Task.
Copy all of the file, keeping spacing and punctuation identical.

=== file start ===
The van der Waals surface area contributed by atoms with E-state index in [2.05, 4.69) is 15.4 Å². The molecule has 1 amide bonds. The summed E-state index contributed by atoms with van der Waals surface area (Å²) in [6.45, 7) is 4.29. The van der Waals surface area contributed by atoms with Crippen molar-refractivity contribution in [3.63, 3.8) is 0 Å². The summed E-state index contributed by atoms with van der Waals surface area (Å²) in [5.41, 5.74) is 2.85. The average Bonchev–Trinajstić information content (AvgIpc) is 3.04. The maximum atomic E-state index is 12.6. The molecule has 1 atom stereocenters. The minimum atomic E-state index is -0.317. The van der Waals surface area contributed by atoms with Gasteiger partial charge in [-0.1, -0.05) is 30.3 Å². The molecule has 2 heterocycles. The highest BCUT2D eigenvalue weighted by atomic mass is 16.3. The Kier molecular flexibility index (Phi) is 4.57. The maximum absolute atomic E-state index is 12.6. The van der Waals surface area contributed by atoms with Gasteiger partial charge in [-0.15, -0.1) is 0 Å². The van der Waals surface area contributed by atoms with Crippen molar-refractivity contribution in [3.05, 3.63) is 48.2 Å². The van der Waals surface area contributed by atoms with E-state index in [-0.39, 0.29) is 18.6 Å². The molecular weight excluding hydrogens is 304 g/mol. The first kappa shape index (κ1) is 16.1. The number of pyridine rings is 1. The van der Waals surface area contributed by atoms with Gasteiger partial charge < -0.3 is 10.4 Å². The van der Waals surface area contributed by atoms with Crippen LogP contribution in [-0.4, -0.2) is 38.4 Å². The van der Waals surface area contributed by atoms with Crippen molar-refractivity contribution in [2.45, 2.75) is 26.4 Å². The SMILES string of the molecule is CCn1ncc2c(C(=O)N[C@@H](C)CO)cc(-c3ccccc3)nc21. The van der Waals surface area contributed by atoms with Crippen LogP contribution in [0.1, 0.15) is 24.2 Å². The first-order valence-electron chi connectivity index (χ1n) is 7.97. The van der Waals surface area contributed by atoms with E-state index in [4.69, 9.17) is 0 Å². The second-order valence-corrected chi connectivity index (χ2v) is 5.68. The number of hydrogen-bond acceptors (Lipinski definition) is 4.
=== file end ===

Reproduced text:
The van der Waals surface area contributed by atoms with E-state index in [2.05, 4.69) is 15.4 Å². The molecule has 1 amide bonds. The summed E-state index contributed by atoms with van der Waals surface area (Å²) in [6.45, 7) is 4.29. The van der Waals surface area contributed by atoms with Crippen molar-refractivity contribution in [3.63, 3.8) is 0 Å². The summed E-state index contributed by atoms with van der Waals surface area (Å²) in [5.41, 5.74) is 2.85. The average Bonchev–Trinajstić information content (AvgIpc) is 3.04. The maximum atomic E-state index is 12.6. The molecule has 1 atom stereocenters. The minimum atomic E-state index is -0.317. The van der Waals surface area contributed by atoms with Gasteiger partial charge in [-0.1, -0.05) is 30.3 Å². The molecule has 2 heterocycles. The highest BCUT2D eigenvalue weighted by atomic mass is 16.3. The Kier molecular flexibility index (Phi) is 4.57. The maximum absolute atomic E-state index is 12.6. The van der Waals surface area contributed by atoms with Gasteiger partial charge in [-0.15, -0.1) is 0 Å². The van der Waals surface area contributed by atoms with Crippen molar-refractivity contribution in [3.05, 3.63) is 48.2 Å². The van der Waals surface area contributed by atoms with E-state index in [-0.39, 0.29) is 18.6 Å². The molecular weight excluding hydrogens is 304 g/mol. The first kappa shape index (κ1) is 16.1. The number of pyridine rings is 1. The van der Waals surface area contributed by atoms with Gasteiger partial charge < -0.3 is 10.4 Å². The van der Waals surface area contributed by atoms with Crippen LogP contribution in [-0.4, -0.2) is 38.4 Å². The van der Waals surface area contributed by atoms with Crippen molar-refractivity contribution in [2.45, 2.75) is 26.4 Å². The SMILES string of the molecule is CCn1ncc2c(C(=O)N[C@@H](C)CO)cc(-c3ccccc3)nc21. The van der Waals surface area contributed by atoms with Crippen LogP contribution in [0.1, 0.15) is 24.2 Å². The first-order valence-electron chi connectivity index (χ1n) is 7.97. The van der Waals surface area contributed by atoms with E-state index in [4.69, 9.17) is 0 Å². The second-order valence-corrected chi connectivity index (χ2v) is 5.68. The number of hydrogen-bond acceptors (Lipinski definition) is 4.